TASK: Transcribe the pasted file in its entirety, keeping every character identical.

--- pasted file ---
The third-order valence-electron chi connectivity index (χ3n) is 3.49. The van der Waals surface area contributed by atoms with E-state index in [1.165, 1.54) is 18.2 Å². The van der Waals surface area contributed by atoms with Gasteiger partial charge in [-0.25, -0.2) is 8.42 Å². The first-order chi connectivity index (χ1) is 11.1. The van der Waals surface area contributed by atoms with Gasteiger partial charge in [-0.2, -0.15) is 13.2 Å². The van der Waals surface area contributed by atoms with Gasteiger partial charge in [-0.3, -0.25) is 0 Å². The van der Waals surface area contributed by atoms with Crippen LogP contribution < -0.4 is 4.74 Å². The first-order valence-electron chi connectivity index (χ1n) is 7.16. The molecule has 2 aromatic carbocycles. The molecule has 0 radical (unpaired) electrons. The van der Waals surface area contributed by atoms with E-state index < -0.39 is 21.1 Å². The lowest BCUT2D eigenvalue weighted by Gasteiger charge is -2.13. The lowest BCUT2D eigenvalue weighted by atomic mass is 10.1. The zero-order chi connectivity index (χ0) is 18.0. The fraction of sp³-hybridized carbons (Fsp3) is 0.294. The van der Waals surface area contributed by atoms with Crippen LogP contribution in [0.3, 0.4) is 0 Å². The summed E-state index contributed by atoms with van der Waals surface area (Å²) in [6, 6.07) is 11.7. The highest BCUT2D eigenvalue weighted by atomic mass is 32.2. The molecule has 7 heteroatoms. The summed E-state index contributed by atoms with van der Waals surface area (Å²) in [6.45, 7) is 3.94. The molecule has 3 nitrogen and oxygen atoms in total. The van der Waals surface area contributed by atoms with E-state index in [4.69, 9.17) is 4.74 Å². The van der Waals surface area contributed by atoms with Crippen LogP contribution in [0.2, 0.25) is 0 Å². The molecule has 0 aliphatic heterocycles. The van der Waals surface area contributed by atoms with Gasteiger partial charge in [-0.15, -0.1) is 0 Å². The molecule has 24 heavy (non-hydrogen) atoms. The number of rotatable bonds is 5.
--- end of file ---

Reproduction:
The third-order valence-electron chi connectivity index (χ3n) is 3.49. The van der Waals surface area contributed by atoms with E-state index in [1.165, 1.54) is 18.2 Å². The van der Waals surface area contributed by atoms with Gasteiger partial charge in [-0.25, -0.2) is 8.42 Å². The first-order chi connectivity index (χ1) is 11.1. The van der Waals surface area contributed by atoms with Gasteiger partial charge in [-0.2, -0.15) is 13.2 Å². The van der Waals surface area contributed by atoms with Gasteiger partial charge in [-0.3, -0.25) is 0 Å². The van der Waals surface area contributed by atoms with Crippen LogP contribution < -0.4 is 4.74 Å². The first-order valence-electron chi connectivity index (χ1n) is 7.16. The molecule has 2 aromatic carbocycles. The molecule has 0 radical (unpaired) electrons. The van der Waals surface area contributed by atoms with E-state index < -0.39 is 21.1 Å². The lowest BCUT2D eigenvalue weighted by Gasteiger charge is -2.13. The lowest BCUT2D eigenvalue weighted by atomic mass is 10.1. The zero-order chi connectivity index (χ0) is 18.0. The fraction of sp³-hybridized carbons (Fsp3) is 0.294. The van der Waals surface area contributed by atoms with Crippen LogP contribution in [0.3, 0.4) is 0 Å². The summed E-state index contributed by atoms with van der Waals surface area (Å²) in [6, 6.07) is 11.7. The highest BCUT2D eigenvalue weighted by atomic mass is 32.2. The molecule has 7 heteroatoms. The summed E-state index contributed by atoms with van der Waals surface area (Å²) in [6.45, 7) is 3.94. The molecule has 3 nitrogen and oxygen atoms in total. The van der Waals surface area contributed by atoms with E-state index in [4.69, 9.17) is 4.74 Å². The van der Waals surface area contributed by atoms with Crippen LogP contribution in [0.2, 0.25) is 0 Å². The molecule has 0 aliphatic heterocycles. The van der Waals surface area contributed by atoms with Gasteiger partial charge in [-0.15, -0.1) is 0 Å². The molecule has 24 heavy (non-hydrogen) atoms. The number of rotatable bonds is 5.